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600px-SDCC_2014_-_Masters_of_the_Universe_(7752978172)Sometimes the only thing it takes is just time for all of the things that you dreamed of getting as a child, to be available to you when you are older. Unless you dreamed of owning a dragon or wanted to become a super hero, then you can pretty much fulfill your childhood dreams. GI Joe fans can join the Marines. Masters of the Universe fanatics can purchase He-Man’s power sword or Star Trek’s Trekkies can learn Klyngon while wielding the infamous Bat’leth. We can cosplay as Deadpool all day long while visiting our favorite Con. If we have the money can rock a mustache and black cowboy hat while driving 100 MPH in a black 1977 Smokey and the Bandit style Pontiac Firebird or sit back playing an Atari in a 1986 KITT Pontiac Trans Am. Carpentry ready fans can build a TARDIS in their backyard. Or those of us with a big imagination can travel back in time after they hit 88 MPH in their own Delorean. Is it exactly the same as we dreamed? Definitely not. But things usually are different than they seemed when we were little. Reality usually sits in but that doesn’t mean that we can’t have fun a little!

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For those of us born in the 80s, the realization of fulfilling our dreams is a little bit closer thanks to O’Reilly Auto Parts. Well….kind of. Anyways, go to the O’Reilly Auto Part’s website and search for Part #121G. Trust me!!! You won’t be upset that you did.

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Featured Image: He-Man is a TimeLord image by Chris Favero from USA – He-Man is a TimeLord?, CC BY-SA 2.0, https://commons.wikimedia.org/w/index.php?curid=34364586
Smokey and the Bandit Trans Am image by and accredited to Pat Loika – LBCC-1, CC BY 2.0, https://commons.wikimedia.org/w/index.php?curid=42451758
He-Man, She-Ra and Teela cosplay image by and accredited to Ryan Quick from Greenbelt, MD, USA – Masters of the Universe, CC BY 2.0, https://commons.wikimedia.org/w/index.php?curid=42384853
Knight Rider KITT car image by and accredited to Thomas R Machnitzki (thomas@machnitzki.com) – Own work, CC BY 3.0, https://commons.wikimedia.org/w/index.php?curid=19551841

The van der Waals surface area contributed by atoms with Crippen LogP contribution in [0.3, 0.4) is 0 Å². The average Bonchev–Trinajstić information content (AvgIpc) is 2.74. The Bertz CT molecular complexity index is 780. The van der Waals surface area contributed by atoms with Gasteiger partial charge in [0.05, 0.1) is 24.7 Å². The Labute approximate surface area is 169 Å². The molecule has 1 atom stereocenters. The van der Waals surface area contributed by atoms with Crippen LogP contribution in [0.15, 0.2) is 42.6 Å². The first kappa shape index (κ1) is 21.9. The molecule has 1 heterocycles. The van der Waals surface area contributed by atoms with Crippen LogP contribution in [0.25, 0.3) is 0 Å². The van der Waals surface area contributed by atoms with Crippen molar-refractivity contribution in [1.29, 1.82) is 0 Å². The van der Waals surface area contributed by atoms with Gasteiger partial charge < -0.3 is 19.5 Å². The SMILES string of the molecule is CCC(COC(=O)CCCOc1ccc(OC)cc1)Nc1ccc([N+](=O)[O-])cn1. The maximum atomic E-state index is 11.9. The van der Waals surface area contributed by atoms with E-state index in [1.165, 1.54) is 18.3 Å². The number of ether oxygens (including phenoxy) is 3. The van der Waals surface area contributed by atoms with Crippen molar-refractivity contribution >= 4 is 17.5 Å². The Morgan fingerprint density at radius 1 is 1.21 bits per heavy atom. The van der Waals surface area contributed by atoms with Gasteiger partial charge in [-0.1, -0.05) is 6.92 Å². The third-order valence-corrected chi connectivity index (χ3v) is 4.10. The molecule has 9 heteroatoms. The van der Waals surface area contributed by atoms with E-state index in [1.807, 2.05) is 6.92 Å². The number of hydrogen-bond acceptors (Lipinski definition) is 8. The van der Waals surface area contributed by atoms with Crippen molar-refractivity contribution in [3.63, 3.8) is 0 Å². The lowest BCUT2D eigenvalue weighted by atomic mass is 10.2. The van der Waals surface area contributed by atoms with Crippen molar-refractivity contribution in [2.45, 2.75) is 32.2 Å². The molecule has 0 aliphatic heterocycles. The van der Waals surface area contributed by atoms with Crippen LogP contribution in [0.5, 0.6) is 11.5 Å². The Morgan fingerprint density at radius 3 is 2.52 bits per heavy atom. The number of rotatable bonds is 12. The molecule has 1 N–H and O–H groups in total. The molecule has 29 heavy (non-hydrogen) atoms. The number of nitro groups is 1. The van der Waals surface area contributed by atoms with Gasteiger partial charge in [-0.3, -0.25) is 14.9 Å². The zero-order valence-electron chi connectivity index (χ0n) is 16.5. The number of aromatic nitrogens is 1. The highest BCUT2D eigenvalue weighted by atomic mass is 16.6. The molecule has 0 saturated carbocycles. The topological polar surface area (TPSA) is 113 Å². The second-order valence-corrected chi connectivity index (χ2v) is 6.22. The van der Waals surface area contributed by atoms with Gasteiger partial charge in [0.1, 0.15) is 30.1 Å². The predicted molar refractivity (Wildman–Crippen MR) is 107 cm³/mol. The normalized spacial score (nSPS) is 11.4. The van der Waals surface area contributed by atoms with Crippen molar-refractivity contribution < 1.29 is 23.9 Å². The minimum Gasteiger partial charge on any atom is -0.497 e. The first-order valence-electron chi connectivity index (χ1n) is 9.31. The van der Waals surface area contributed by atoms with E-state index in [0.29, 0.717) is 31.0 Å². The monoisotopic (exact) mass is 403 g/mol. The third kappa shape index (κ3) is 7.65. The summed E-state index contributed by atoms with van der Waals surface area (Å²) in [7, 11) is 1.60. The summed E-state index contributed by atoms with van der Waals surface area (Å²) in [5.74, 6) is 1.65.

Delorean image by and accredited to Spanish Coches – DMC Delorean, CC BY 2.0, https://commons.wikimedia.org/w/index.php?curid=38114628

Top Cat’s Tuesday Top 10: The New Doctor Who?

480px-wpdwUnless you have been living under two rocks in the middle of the Sahara Desert for the last 50 years, you’ve seen a blue Police Box and its two hearted occupant; “The Doctor”. Yes, I am talking about the world’s favorite time traveler, Doctor Who and his blue TARDIS.

I was introduced to Doctor Who in the early 80s while watching PBS (one of the few channels that we had on our old turn knob television set) one Sunday afternoon; when all of a sudden I came across a silly man wearing a long colorful scarf, a brown suede fedora, and having grand adventures. Throughout the 80s incarnations of this altruistic humanoid alien, I watched Doctor Whotom_baker_as_dr_who on PBS (from Tom Baker to Sylvester McCoy) until my parents got one of those huge satellite dishes and we had more than 5 channels to peruse. Fast forward to 2006…I had graduated from college in 2005 and had a place of my own.  I also had broken down and paid the extra money for a satellite TV. Late one night that first week of having more channels to watch, I come across a beautiful blonde running around with the guy from one of my favorite movies, Gone in Sixty Seconds, now clad in a leather jacket. Needless to say I checked the show’s information and realized that this was a new Doctor Who show. After a few searches on the internet, I realized that I had missed a whole season of this reincarnation by not having satellite and that this new Doctor had already been replaced with another Doctor. So…I binged watched all of the 9th Doctor’s episodes and got caught up with the 10th Doctor’s episodes and continued along the way. This new incarnation would quickly become one of my favorite things.